Our study published in Educational Psychology used the Motivation and Engagement Scale to assess students’ motivation and engagement in writing. This article describes our major findings using the Motivation and Engagement Scale in this way.
Students in the study
Our study involved 781 male high school students from one government school located in a middle class area of Sydney. Students had an average age of 14-15 years and were in grades 7-12. Students were asked to complete the Motivation and Engagement Scale as well as numerous other survey items that explored various literacy outcomes, including their enjoyment of writing, their involvement and participation in writing tasks, their writing resilience in the face of difficult writing tasks and challenges, and their literacy achievement.
What did we find?
Key writing motivation and engagement factors: We found that the 11 parts of the Motivation and Engagement Wheel were indeed relevant to the writing domain. It is certainly the case that writing motivation and engagement are underpinned by the following positive factors: self-belief, valuing, learning focus, planning (and monitoring), task management, and persistence. It is also the case that there are some motivational barriers to writing, including: anxiety, failure avoidance, uncertain control, self-sabotage, and disengagement.
Effects of writing motivation and engagement: We found that the positive writing motivation and engagement factors were associated with greater enjoyment of writing, greater participation in writing tasks, more positive writing goals, more resilience when faced with difficult writing tasks, and higher literacy achievement. Notably, we also found that the negative writing motivation and engagement factors were associated with less enjoyment of writing, less participation in writing tasks, less positive writing goals, less resilience when faced with difficult writing tasks, and lower literacy achievement.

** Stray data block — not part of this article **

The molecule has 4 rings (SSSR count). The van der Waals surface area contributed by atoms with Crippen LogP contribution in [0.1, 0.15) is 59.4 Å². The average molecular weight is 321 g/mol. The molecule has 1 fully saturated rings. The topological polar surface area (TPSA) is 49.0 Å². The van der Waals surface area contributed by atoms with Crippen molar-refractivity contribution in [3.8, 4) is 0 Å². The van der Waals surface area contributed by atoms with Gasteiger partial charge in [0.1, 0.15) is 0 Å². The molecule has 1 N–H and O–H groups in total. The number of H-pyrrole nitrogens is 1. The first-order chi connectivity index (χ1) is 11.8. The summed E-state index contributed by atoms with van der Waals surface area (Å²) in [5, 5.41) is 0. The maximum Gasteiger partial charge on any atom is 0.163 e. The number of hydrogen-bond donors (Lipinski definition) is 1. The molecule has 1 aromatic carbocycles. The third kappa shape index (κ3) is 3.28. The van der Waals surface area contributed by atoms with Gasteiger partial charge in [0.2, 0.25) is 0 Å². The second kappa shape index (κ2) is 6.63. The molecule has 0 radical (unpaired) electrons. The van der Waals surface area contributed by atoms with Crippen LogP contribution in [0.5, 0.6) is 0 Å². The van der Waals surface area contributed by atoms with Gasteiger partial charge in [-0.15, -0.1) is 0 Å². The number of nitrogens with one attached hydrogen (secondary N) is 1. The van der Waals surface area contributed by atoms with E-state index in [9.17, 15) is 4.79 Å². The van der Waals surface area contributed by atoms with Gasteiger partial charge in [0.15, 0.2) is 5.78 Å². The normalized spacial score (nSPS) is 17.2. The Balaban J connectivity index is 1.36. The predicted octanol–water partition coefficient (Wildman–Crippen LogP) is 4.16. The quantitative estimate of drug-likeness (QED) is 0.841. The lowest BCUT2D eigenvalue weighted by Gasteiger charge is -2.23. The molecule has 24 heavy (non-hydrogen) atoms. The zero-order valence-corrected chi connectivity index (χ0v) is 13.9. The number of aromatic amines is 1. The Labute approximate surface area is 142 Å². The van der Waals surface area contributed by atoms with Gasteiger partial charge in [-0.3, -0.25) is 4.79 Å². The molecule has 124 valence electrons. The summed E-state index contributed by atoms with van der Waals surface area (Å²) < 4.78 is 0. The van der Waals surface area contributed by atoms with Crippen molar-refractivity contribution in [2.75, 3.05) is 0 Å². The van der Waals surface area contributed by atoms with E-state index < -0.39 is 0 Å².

Our research has highlighted very clear and specific motivation and engagement factors relevant to students’ writing. The research also showed that these motivation and engagement factors are significantly associated with many important writing outcomes, including literacy, which in turn shapes student achievement across multiple subject areas.
Given writing and writing tasks are central to students’ success at school (and beyond), practitioners are to be mindful of the important motivation and engagement factors relevant to writing. Our results provide information to practitioners to help the students who struggle with writing, while maintaining the positive experiences of those who are writing well.
Collie, R.J., Martin, A.J., & Curwood, J.S. (2015). Multidimensional motivation and engagement for writing. Educational Psychology. http://dx.doi.org/10.1080/01443410.2015.1093607
Martin, A.J. (2003). How to motivate your child for school and beyond. Sydney: Random House/Bantam.
Martin, A.J. (2010). Building classroom success: Eliminating academic fear and failure. New York: Continuum.
Martin, A.J. (2016). The Motivation and Engagement Scale. Sydney, Australia: Lifelong Achievement Group (www.lifelongachievement.com).
Reproduced with permission from A.J. Martin and Lifelong Achievement Group (download Wheel from www.lifelongachievement.com)